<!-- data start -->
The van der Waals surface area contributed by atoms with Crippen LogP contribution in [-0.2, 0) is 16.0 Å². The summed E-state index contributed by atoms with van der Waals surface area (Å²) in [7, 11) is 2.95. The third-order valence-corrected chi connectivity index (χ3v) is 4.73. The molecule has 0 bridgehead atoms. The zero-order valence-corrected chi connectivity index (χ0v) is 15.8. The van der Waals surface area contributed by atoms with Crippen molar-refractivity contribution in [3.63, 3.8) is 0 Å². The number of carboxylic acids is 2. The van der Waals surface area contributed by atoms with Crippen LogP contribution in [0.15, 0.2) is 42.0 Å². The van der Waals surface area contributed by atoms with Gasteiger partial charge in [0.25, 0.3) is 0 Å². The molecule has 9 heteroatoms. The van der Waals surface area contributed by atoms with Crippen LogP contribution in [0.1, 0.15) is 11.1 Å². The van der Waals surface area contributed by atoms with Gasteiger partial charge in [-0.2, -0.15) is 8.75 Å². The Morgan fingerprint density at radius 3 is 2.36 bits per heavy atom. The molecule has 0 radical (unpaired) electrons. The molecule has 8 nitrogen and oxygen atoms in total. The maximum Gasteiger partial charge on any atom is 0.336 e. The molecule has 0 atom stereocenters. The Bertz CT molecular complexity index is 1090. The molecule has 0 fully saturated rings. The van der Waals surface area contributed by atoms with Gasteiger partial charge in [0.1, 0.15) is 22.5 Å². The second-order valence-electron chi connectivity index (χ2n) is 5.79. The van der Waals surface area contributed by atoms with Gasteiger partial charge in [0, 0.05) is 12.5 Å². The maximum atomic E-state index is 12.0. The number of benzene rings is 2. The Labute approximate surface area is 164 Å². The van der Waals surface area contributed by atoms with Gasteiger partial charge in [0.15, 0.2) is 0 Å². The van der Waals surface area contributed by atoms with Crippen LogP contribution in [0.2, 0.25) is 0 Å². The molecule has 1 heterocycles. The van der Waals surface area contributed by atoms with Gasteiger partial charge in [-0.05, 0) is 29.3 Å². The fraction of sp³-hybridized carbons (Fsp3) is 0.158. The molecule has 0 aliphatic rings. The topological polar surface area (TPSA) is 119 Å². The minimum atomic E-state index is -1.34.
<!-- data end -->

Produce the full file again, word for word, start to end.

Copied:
The van der Waals surface area contributed by atoms with Crippen LogP contribution in [-0.2, 0) is 16.0 Å². The summed E-state index contributed by atoms with van der Waals surface area (Å²) in [7, 11) is 2.95. The third-order valence-corrected chi connectivity index (χ3v) is 4.73. The molecule has 0 bridgehead atoms. The zero-order valence-corrected chi connectivity index (χ0v) is 15.8. The van der Waals surface area contributed by atoms with Crippen molar-refractivity contribution in [3.63, 3.8) is 0 Å². The number of carboxylic acids is 2. The van der Waals surface area contributed by atoms with Crippen LogP contribution in [0.15, 0.2) is 42.0 Å². The van der Waals surface area contributed by atoms with Gasteiger partial charge in [0.25, 0.3) is 0 Å². The molecule has 9 heteroatoms. The van der Waals surface area contributed by atoms with Crippen LogP contribution in [0.1, 0.15) is 11.1 Å². The van der Waals surface area contributed by atoms with Gasteiger partial charge in [-0.2, -0.15) is 8.75 Å². The Morgan fingerprint density at radius 3 is 2.36 bits per heavy atom. The molecule has 0 radical (unpaired) electrons. The molecule has 8 nitrogen and oxygen atoms in total. The maximum Gasteiger partial charge on any atom is 0.336 e. The molecule has 0 atom stereocenters. The Bertz CT molecular complexity index is 1090. The molecule has 0 fully saturated rings. The van der Waals surface area contributed by atoms with Gasteiger partial charge in [0.1, 0.15) is 22.5 Å². The second-order valence-electron chi connectivity index (χ2n) is 5.79. The van der Waals surface area contributed by atoms with Gasteiger partial charge in [0, 0.05) is 12.5 Å². The maximum atomic E-state index is 12.0. The number of benzene rings is 2. The Labute approximate surface area is 164 Å². The van der Waals surface area contributed by atoms with Gasteiger partial charge in [0.15, 0.2) is 0 Å². The van der Waals surface area contributed by atoms with Crippen LogP contribution in [0.2, 0.25) is 0 Å². The molecule has 1 heterocycles. The van der Waals surface area contributed by atoms with Gasteiger partial charge in [-0.05, 0) is 29.3 Å². The fraction of sp³-hybridized carbons (Fsp3) is 0.158. The molecule has 0 aliphatic rings. The topological polar surface area (TPSA) is 119 Å². The minimum atomic E-state index is -1.34.